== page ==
We are thankful to the many organizations and people who gave time, energy, money, machinery, materials, and love to restore her. Special recognition is given to Foundation Board members Bob Wooley, Dick Dickerson, Chuck Howe and Jack Swickard who acquired corporate sponsorship for the repairs, and who oversaw all volunteer activity, aircraft transportation, and quality control related to refurbishing/repainting.

DWVF Board Members – Vietnam Helicopter Pilots

Foundation Board members Jack Swickard and Dick Dickerson have flown A/C 670 Hueys on missions in Vietnam and across the skies of New Mexico.

  • Jack Swickard said: “Helicopters are more difficult to fly than fixed-wing aircraft. Every control move affects all other controls in the cockpit. Flying in Vietnam, your depth perception became extremely good. You could tell when you were two inches from an object with the rotor blade. You could lower the craft into a hole among trees with only inches clearance.”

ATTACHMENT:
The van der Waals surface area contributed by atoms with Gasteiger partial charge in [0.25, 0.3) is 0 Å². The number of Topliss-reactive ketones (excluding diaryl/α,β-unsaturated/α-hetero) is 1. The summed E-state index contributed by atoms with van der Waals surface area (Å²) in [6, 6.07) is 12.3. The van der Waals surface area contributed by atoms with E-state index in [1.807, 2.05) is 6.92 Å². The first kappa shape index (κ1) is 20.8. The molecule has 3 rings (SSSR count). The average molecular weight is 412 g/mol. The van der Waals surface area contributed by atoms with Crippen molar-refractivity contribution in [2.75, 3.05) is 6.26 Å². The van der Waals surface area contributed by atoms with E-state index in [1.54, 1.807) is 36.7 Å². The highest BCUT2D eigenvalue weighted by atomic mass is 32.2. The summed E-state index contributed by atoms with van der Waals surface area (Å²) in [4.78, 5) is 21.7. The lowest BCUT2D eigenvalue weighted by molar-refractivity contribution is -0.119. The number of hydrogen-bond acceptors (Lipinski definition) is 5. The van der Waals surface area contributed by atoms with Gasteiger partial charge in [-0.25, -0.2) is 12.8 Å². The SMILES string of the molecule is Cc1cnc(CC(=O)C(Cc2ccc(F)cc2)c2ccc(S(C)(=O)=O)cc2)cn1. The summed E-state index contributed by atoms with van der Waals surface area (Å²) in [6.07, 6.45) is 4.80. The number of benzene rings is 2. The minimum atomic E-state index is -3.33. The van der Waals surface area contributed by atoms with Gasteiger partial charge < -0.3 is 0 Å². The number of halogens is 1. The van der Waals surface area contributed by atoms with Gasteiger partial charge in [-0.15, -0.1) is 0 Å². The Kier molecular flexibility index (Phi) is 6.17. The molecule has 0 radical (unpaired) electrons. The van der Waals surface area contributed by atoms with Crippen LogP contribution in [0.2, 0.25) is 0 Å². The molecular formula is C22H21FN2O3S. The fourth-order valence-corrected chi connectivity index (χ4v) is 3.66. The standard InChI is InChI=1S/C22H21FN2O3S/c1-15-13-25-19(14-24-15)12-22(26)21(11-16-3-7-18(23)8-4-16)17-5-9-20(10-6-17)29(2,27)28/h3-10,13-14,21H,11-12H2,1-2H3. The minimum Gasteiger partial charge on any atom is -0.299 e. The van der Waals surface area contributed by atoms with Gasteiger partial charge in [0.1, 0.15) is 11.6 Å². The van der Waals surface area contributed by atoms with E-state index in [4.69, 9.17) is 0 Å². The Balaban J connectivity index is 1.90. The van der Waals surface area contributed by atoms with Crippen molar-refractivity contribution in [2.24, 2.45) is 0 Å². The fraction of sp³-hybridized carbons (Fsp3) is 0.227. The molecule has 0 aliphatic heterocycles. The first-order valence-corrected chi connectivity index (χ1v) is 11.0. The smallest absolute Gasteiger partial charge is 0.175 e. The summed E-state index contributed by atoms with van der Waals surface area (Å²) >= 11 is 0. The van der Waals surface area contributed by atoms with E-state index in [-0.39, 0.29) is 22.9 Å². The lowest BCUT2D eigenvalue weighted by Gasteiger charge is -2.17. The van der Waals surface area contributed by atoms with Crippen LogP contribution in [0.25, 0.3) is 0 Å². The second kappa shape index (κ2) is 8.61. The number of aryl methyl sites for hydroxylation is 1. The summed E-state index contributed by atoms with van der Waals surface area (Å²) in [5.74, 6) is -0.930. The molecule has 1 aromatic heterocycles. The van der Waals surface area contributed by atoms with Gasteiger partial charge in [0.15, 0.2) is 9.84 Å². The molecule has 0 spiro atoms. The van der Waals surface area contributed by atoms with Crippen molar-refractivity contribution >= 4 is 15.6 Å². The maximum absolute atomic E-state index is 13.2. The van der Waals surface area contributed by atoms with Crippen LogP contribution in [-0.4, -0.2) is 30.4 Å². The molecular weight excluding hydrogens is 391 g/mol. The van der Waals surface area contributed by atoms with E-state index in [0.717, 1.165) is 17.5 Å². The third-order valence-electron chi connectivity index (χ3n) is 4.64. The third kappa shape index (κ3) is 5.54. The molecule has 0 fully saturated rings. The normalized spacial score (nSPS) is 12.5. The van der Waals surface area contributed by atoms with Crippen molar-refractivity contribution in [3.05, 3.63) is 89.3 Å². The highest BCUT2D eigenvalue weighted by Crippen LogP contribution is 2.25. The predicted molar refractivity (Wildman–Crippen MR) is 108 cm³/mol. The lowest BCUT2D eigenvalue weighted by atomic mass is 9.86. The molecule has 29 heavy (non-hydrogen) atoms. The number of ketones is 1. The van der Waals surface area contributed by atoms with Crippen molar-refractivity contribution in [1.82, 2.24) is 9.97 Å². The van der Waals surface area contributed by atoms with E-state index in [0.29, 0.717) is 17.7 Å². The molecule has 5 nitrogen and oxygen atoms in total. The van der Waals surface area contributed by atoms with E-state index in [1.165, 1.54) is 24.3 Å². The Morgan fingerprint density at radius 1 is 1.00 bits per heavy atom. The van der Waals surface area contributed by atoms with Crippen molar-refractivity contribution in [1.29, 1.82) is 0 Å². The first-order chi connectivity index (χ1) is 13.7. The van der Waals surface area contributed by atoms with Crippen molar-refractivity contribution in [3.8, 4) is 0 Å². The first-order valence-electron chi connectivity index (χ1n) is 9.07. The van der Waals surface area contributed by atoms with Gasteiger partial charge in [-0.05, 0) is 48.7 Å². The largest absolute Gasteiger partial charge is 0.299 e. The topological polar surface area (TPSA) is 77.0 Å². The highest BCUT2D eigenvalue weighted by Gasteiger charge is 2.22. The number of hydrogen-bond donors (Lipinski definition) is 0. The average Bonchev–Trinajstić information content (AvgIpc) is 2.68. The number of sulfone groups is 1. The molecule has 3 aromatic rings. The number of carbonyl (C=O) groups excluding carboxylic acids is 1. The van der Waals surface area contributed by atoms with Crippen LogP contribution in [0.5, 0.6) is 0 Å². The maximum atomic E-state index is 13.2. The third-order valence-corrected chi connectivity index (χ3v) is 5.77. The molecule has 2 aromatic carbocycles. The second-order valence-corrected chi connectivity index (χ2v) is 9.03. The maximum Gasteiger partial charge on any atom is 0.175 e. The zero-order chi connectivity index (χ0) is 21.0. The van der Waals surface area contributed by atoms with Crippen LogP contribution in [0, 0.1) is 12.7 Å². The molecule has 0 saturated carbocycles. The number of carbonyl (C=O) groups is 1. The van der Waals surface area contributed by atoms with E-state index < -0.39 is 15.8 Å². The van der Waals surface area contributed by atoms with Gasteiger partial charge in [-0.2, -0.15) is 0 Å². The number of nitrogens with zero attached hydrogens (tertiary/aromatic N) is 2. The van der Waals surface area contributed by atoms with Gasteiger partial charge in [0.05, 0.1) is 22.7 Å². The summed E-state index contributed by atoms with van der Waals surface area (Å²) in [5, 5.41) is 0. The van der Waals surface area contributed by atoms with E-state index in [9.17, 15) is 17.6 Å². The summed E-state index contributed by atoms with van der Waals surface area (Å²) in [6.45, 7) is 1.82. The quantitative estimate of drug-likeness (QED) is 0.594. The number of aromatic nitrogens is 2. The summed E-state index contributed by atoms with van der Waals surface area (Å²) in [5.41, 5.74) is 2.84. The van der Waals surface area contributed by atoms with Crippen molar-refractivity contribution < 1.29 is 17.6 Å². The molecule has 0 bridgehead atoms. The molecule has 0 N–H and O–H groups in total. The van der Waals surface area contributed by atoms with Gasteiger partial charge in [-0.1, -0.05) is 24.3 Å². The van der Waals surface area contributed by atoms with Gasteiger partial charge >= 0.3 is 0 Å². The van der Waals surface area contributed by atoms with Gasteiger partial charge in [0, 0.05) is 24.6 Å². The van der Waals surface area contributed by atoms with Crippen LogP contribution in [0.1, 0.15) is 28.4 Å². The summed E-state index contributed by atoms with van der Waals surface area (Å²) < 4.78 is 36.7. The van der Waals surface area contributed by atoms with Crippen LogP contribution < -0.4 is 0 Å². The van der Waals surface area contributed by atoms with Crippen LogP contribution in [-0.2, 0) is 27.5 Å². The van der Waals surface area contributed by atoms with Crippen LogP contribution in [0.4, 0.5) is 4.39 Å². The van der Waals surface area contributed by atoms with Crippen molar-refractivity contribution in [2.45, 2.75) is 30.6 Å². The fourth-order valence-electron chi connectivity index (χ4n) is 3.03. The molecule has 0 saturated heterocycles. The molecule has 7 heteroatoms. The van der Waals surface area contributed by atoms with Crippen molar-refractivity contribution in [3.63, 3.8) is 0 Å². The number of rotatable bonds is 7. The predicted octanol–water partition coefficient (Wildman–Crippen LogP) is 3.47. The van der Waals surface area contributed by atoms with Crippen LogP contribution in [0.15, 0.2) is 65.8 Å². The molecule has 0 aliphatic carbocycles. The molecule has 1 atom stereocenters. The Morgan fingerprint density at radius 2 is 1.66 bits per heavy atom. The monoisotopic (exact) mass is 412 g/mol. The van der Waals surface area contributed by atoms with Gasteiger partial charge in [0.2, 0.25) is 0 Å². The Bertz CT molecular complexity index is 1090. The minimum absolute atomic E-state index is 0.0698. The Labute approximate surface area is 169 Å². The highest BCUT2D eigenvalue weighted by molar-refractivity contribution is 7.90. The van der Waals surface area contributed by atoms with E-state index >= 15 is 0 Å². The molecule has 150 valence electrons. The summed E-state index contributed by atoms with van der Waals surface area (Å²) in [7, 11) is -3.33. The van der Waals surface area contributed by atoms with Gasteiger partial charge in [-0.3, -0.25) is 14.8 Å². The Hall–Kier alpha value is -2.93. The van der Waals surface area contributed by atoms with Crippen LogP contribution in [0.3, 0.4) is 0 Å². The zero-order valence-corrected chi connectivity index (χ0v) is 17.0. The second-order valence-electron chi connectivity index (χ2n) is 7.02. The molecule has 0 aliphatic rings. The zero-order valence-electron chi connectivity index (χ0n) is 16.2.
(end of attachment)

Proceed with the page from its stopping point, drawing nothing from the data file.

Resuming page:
• Dick Dickerson said: “If you ask me what makes the Huey special, I will tell you it’s not the aircraft itself, it’s not the sheet metal and army green paint – it’s all the good things it allowed me and many others to do for our brothers. And the one thing we had in common was the Huey. When everything went right it made us feel invincible. And for those who were having a really bad day on the ground, the Huey may have been the only thing that stood between them and death itself. We didn’t get to exchange names in the heat of battle. But after all these years the Huey helps me and many others face our battlefield demons and lovingly remember those who served.”

Hueys in Vietnam